I remember being nervous, and my jean jacket was replaced with a grey and pastel yellow coat for the occasion - which is significant, as it had pockets that could be zipped up. I entered the control room, where The Guy was going over the plans for the show with his engineer, but something seemed off... There was something with the eyes of the engineer that didn't look quite right, and there was a dog in the studio - with a white harness. It was a seeing eye dog - and the engineer was Steinar Stjerna, who was blind, but really taught me all I needed to know about engineering.
I think this is an aside worth mentioning, because Steinar really taught me to rely upon my ears rather than my eyes when doing any kind of sound engineering. While this may seem self-evident, it is very common to look at the VU meters to try to keep them fairly level throughout a broadcast - but what that does not take into consideration is the dynamics. Someone talking does not have the same fullness or body as a band playing together, and this fullness also translates as higher volume (also, different pitches played at the same volume registers at different volumes by the human ear) - meaning that even though the VU meter may be nice and steady hovering around the same reference point, the subjective experience is that the music is played louder than the people talking. This is what Steinar effectively taught me - it was a "use the force, Luke" moment, when I was able to move away from relying on instruments and rather focus on what I could hear.
Anyway, The Guy turned out to be a high school student, already sporting his trademark mustache (which now is gone). He was 4 years older than me (which would have made him 17 at the time), and we quickly developed a friendship that still is strong. His name was Jon Inge Lund, and after getting the initial information as well as some more information about what music I liked, he pointed to the angular rectangular bulge in my coat pocket and asked what tapes I had brought with me. I pulled out two cassettes I had borrowed from Jan Are, probably that same day, and they were Whitesnake's Love Hunter and Ready an' Willing. Seeing that I had two tapes from one band, he quickly asked if I knew anything about them - we could maybe do a special show on Whitesnake? Unfortunately, I didn't know a whole lot, so the plans for a Whitesnake special was shelved. However, I did join Flazz, and I quickly adapted to the show's special feature: Heavytoppen, which was a hard rock top 10 (or maybe 6, I don't remember the number of songs) where we invited listeners to both nominate songs and vote on them. It was a rather ecletic list, with Mercyful Fate's Night of the Unborn, Accept's Fast as a Shark, and, later on, one of my favorites: Deep Purple's Perfect Strangers.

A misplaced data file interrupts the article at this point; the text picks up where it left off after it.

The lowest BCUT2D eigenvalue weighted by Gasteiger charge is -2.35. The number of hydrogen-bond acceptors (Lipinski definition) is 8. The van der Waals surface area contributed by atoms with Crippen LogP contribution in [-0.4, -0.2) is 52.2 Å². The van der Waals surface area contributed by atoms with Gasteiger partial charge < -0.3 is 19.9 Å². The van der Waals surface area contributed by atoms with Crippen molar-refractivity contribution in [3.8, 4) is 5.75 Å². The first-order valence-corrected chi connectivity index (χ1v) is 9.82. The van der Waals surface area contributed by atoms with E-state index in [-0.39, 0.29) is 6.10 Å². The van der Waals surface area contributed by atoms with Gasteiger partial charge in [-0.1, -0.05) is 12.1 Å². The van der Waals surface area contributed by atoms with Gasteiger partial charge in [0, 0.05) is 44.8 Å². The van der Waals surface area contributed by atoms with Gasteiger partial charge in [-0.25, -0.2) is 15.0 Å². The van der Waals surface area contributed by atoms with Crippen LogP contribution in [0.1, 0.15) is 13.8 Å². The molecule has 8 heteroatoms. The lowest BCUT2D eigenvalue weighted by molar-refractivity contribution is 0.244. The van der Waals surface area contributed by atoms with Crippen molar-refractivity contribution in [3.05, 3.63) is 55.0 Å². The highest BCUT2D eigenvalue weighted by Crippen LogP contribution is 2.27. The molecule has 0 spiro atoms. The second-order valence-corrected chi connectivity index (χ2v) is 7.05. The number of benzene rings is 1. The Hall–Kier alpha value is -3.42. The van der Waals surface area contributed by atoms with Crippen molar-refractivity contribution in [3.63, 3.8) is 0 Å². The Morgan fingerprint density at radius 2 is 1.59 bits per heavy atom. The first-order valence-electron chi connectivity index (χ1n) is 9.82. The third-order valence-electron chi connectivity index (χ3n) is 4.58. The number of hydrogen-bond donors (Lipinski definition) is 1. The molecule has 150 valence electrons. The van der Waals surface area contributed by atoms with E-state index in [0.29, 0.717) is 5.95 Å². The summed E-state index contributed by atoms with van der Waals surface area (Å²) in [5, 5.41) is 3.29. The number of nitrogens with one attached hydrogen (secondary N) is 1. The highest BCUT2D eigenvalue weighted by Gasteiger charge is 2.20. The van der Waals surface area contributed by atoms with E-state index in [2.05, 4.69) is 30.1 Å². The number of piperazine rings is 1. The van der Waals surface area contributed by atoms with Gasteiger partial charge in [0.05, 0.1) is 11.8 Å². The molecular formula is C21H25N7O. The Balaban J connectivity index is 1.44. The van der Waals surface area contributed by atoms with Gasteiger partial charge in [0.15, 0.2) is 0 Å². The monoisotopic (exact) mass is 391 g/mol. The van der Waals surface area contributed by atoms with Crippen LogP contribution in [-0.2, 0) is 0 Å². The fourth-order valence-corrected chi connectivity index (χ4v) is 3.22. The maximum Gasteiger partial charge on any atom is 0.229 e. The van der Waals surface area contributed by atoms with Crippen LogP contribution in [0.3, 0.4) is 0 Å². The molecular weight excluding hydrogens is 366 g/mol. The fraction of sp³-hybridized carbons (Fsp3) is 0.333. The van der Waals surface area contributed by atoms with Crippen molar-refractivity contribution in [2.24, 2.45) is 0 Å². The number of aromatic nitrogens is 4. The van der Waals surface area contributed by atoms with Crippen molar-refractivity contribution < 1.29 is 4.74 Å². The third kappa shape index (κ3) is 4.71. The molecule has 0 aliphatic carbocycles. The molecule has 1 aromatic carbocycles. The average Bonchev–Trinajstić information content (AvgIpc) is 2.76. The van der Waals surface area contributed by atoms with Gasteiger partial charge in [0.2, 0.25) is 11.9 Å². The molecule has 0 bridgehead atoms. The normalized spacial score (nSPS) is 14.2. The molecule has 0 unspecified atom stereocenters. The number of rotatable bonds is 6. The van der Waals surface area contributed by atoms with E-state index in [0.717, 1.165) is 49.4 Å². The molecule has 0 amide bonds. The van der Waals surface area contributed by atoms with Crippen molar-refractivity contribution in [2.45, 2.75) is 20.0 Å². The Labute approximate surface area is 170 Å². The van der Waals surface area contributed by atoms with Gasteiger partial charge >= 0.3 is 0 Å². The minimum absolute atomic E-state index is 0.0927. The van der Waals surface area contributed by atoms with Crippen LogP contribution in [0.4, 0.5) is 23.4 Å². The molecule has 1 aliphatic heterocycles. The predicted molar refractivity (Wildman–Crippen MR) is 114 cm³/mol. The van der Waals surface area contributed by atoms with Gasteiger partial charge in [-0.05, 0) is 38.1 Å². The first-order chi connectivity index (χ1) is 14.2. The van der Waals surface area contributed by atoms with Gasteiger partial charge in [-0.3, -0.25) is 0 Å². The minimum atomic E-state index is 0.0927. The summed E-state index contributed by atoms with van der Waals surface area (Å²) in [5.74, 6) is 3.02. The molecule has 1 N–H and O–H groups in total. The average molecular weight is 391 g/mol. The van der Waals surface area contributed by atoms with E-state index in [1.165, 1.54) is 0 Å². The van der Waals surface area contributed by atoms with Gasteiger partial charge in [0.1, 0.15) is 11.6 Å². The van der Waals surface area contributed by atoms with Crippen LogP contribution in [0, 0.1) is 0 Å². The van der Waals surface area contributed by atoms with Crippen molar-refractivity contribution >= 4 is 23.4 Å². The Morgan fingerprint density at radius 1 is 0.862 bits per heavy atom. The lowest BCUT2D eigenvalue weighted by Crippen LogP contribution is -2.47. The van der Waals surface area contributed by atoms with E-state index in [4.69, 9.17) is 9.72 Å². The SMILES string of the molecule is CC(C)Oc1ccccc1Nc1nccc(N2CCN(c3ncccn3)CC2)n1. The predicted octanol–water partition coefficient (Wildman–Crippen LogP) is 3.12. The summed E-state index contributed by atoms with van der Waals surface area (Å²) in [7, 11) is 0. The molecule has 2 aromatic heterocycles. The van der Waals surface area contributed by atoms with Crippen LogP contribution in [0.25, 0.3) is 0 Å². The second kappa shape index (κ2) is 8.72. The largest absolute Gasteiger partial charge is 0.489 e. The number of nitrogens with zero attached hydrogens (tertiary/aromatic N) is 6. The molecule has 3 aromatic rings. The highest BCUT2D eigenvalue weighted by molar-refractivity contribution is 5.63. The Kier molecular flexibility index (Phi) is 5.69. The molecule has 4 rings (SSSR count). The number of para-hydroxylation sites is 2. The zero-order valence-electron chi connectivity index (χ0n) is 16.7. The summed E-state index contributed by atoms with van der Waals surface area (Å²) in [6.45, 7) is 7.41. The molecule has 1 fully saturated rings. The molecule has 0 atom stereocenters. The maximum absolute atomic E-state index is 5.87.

On that note, I think it is time to finish up this installment of Radio Days. As usual, I will leave you with a little music. For those of you who only know Whitesnake from their late 80s music (Still of the Night, Here I Go Again, Is This Love etc.), it is worth knowing that they started out as a very blues based outfit, right from the ashes of Deep Purple. It has always been David Coverdale's band, and he eventually grabbed first Jon Lord, then Ian Paice from Deep Purple for some of his late 70s and early 80s recordings. One of my favorite Whitesnake songs was on the very first album, but I loved it from their Live... From the Heart of the City album: There Ain't No Love in the Heart of the City.
Then, straight from Heavytoppen, Deep Purple with the title track from their 1985 comeback album, Perfect Strangers: